Robot design can help to build rapport. For example, Wilson et al. (2017) found that both hand gestures and verbal acknowledgment can improve human-robot rapport. In other studies, participants’ rapport, cooperation and engagement were enhanced when they engaged in collaborative tasks with robots (Seo et al., 2018) and when interactions with the robots were personalized (Lee et al., 2012). These findings are consistent with a study in aged care facilities where residents embraced daily interactions with robots which included rehabilitation assistance, playing games, having conversations and having exercise classes led by robots. As one resident noted, “Even when we can just watch them, they make us laugh and feel happier” (Disability Support Guide, 2017), while another referred to the robot “as their friend” (Creative Digital, 2017). In sum, for some services acceptance of robots will depend on the extent to which service robots can fulfill consumers’ need for rapport.
Mapping customer needs against robot capabilities
Building on robot vs human capabilities in Table I, its synthesis in Figure 3 and sRAM, customer needs and wants are mapped in Figure 6 to show from a consumer perspective when humans, robots, or human-robot teams will be best at achieving needs congruency on the functional, social-emotional and relational dimensions of sRAM.
Simple cognitive/analytical and simple emotional/social tasks
Buying train tickets, renting a car, booking a courier service pick-up, and supermarket checkouts fall into this category. Here, customers generally want reliable, fast and convenient core services. In these services, customers may even be indifferent to emotional displays (Rafaeli et al., 2017) and other social-emotional and relational elements. Robots will be the dominant delivery mechanism for these services.
Complex cognitive/analytical and simple emotional/social tasks
Typical examples of services in this category include insurance, government services, stockbroking, communications and other services with a strong back office analytical capability but with a negligible front office. Here, consumers seek a competent and reliable core service with convenient customer service. There is little need for social interaction, social presence and rapport. Robots will increasingly deliver such services.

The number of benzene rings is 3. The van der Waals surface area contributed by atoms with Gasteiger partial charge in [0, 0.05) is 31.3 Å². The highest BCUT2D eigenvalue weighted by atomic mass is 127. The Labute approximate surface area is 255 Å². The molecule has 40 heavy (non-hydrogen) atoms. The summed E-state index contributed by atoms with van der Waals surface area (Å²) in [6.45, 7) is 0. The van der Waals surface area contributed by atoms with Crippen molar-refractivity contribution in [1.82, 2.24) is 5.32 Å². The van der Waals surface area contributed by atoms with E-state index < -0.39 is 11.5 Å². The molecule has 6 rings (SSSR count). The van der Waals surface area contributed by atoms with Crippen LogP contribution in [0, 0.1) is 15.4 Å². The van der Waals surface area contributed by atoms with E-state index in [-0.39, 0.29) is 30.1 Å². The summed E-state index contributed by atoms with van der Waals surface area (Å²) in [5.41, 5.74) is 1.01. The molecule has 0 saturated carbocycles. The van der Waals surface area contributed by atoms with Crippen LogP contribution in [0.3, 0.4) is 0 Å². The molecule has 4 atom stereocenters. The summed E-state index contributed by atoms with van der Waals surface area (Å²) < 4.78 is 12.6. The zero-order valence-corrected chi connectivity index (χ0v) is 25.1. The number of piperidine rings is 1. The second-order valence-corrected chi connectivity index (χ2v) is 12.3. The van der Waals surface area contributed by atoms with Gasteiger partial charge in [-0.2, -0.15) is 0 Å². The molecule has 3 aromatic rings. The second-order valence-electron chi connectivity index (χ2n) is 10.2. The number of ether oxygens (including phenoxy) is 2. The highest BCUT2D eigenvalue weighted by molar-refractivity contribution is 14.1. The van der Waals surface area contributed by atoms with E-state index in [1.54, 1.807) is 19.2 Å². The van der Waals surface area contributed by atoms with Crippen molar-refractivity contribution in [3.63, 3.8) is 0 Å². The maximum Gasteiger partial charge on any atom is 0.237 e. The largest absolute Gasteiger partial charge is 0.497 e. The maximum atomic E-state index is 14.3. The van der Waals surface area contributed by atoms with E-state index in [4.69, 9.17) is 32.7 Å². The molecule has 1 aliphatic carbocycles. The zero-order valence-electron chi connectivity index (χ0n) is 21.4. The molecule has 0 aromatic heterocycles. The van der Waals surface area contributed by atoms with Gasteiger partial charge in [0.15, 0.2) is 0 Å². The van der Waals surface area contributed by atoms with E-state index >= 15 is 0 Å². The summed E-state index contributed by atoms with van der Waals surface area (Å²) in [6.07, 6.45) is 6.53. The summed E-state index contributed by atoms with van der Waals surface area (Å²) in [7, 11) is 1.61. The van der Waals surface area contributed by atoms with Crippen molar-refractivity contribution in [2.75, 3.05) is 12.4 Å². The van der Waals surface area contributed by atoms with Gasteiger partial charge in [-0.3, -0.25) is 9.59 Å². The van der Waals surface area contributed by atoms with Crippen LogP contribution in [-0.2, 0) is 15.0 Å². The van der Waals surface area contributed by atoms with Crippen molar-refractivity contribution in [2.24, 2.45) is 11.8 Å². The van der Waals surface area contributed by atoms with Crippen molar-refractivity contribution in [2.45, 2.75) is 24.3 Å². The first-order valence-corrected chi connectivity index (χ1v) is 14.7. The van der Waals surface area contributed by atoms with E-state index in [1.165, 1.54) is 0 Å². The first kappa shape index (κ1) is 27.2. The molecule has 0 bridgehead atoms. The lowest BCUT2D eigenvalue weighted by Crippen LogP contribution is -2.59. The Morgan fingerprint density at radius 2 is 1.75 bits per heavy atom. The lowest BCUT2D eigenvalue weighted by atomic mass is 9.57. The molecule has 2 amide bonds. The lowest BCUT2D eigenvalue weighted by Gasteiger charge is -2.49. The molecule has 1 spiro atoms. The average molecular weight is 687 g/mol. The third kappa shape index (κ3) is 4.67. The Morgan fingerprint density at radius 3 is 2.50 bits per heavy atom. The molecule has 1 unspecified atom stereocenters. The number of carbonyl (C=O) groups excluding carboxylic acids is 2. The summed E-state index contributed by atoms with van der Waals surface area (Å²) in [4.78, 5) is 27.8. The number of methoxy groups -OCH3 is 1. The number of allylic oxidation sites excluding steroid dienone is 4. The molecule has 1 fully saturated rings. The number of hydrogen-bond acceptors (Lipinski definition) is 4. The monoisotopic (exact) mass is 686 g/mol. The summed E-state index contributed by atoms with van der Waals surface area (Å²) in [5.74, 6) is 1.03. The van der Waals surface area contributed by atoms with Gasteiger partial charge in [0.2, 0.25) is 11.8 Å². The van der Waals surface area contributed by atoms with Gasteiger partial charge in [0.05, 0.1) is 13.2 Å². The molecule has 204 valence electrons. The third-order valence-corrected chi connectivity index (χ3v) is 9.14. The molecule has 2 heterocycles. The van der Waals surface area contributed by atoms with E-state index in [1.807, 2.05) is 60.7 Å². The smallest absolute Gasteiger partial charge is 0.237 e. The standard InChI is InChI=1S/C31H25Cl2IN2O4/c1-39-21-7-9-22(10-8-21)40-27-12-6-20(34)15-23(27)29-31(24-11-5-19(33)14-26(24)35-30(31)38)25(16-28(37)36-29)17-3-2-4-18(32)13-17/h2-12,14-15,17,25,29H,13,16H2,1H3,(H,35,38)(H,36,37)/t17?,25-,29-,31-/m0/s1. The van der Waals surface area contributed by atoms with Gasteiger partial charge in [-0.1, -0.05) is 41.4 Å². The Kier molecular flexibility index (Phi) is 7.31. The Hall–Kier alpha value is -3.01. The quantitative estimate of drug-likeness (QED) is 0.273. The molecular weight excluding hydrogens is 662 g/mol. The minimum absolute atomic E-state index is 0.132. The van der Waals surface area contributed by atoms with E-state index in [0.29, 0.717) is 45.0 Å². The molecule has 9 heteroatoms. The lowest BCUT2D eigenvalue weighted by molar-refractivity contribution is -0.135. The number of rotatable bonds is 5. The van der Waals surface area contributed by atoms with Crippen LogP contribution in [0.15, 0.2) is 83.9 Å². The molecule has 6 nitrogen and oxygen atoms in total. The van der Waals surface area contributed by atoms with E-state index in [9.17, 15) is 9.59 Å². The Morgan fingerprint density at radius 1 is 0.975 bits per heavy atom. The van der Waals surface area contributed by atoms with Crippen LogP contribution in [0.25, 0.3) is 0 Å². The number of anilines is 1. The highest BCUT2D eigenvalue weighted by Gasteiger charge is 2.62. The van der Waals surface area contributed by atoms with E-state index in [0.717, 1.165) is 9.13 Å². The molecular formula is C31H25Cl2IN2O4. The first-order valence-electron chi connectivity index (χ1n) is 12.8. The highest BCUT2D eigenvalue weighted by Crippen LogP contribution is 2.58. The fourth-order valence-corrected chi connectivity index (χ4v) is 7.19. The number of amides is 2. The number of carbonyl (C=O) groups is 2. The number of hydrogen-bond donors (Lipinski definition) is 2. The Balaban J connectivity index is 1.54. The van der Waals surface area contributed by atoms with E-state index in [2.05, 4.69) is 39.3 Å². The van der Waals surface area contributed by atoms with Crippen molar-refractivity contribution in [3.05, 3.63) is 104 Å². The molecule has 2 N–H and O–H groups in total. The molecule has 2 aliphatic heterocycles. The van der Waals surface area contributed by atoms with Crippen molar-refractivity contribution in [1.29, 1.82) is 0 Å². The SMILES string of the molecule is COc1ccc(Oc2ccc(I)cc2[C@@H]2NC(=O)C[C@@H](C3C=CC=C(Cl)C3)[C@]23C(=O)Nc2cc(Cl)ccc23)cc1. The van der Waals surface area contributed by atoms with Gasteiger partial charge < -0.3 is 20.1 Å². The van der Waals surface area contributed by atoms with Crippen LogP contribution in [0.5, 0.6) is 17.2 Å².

Simple cognitive/analytical and complex emotional/social tasks
Tourism, sporting and entertainment services and service recovery situations would fit this category. Here, the core service is often an experience rather being the outcome- or problem solving-focused, and the service delivery can take place over multiple touchpoints (e.g. a day in a Disney theme park). Customer expectations are frequently high for social presence, pleasant social interaction and rapport, and even authentic experiences with real shared emotions. These services will by and large continue to be delivered by people.
Complex cognitive/analytical and complex emotional/social tasks
These services require service providers to possess both complex cognitive/analytical and complex emotional/social skills, such as in many high involvement healthcare, nursing, and higher education contexts. Most services in this category are highly customized and the service delivery process and its outcomes are often uncertain. It seems unlikely that robots would possess the social intelligence and communications skills to deal with the complex emotional issues involved adequately.
Likewise, these services are so complex that it seems unlikely that human providers will feel comfortable to offer such services without AI support. For example, a medical doctor will have never diagnosed many of the rare diseases, but a service robot will be able to map all patient data and symptoms against its knowledgebase and provide probabilities of even the rarest diseases for a doctor to consider and explore further. Likewise, a robot may well take blood pressure, assess other patient health indicators and prepare medication while a nurse performs the soft skills (e.g. displaying empathy, caring and affiliative communications to reduce psychological discomfort; Roongruangsee et al., 2016). Such services are likely to be increasingly delivered by human-robot teams.
Ethical and societal implications of service robotics
Robots will not only impact customers but are likely to touch all strata of society (Delvaux, 2017), which makes it important to examine their ethical and societal implications. Ethical and moral principles guide human interaction and agency, and influence decision making and behavior. The purpose of ethics is the improvement of the general well-being of all participants in society (Kuipers, 2016). Ethics especially focuses on protecting and improving the personal integrity, and human dignity makes sure that the rights of the weakest in society are protected and aims at limiting possible inequalities caused by the advancement of robotics (Veruggio and Abney, 2012). As summarized in Figure 1, the increasing use service robots will provide a series of ethical and societal challenges across the micro, meso and macro level that require critical reflection.
Micro level: implications for consumers
Service robots can have many positive outcomes for consumers. There are, however, several ethical issues that need to be addressed as well.
Privacy and security